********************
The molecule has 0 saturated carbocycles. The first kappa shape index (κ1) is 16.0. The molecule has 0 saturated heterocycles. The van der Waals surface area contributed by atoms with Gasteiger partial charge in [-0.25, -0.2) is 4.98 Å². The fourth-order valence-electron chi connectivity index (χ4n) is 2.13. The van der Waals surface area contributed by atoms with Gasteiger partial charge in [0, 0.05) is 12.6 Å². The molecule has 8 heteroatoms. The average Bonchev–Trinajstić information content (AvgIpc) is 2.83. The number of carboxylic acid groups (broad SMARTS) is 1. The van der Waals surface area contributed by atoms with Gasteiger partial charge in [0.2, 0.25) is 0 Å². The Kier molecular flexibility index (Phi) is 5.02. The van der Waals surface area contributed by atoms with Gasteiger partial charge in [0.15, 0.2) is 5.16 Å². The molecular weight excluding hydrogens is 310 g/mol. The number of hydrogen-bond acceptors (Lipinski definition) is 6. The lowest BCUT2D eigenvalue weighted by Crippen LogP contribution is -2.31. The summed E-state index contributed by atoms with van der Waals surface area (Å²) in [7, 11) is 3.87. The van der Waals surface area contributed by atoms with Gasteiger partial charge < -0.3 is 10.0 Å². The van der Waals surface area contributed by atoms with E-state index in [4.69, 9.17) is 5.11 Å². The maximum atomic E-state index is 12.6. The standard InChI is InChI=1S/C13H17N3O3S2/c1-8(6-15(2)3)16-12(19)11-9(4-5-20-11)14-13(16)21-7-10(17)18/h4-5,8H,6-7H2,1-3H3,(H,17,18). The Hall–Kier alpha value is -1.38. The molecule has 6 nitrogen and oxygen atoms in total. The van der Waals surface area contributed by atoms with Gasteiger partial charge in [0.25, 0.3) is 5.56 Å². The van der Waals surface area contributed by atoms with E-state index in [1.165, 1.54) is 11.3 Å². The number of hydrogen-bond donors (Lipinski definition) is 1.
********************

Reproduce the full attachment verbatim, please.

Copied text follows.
The molecule has 0 saturated carbocycles. The first kappa shape index (κ1) is 16.0. The molecule has 0 saturated heterocycles. The van der Waals surface area contributed by atoms with Gasteiger partial charge in [-0.25, -0.2) is 4.98 Å². The fourth-order valence-electron chi connectivity index (χ4n) is 2.13. The van der Waals surface area contributed by atoms with Gasteiger partial charge in [0, 0.05) is 12.6 Å². The molecule has 8 heteroatoms. The average Bonchev–Trinajstić information content (AvgIpc) is 2.83. The number of carboxylic acid groups (broad SMARTS) is 1. The van der Waals surface area contributed by atoms with Gasteiger partial charge in [0.2, 0.25) is 0 Å². The Kier molecular flexibility index (Phi) is 5.02. The van der Waals surface area contributed by atoms with Gasteiger partial charge in [0.15, 0.2) is 5.16 Å². The molecular weight excluding hydrogens is 310 g/mol. The number of hydrogen-bond acceptors (Lipinski definition) is 6. The lowest BCUT2D eigenvalue weighted by Crippen LogP contribution is -2.31. The summed E-state index contributed by atoms with van der Waals surface area (Å²) in [7, 11) is 3.87. The van der Waals surface area contributed by atoms with Gasteiger partial charge < -0.3 is 10.0 Å². The van der Waals surface area contributed by atoms with E-state index in [4.69, 9.17) is 5.11 Å². The maximum atomic E-state index is 12.6. The standard InChI is InChI=1S/C13H17N3O3S2/c1-8(6-15(2)3)16-12(19)11-9(4-5-20-11)14-13(16)21-7-10(17)18/h4-5,8H,6-7H2,1-3H3,(H,17,18). The Hall–Kier alpha value is -1.38. The molecule has 6 nitrogen and oxygen atoms in total. The van der Waals surface area contributed by atoms with Gasteiger partial charge in [0.25, 0.3) is 5.56 Å². The van der Waals surface area contributed by atoms with E-state index in [1.165, 1.54) is 11.3 Å². The number of hydrogen-bond donors (Lipinski definition) is 1.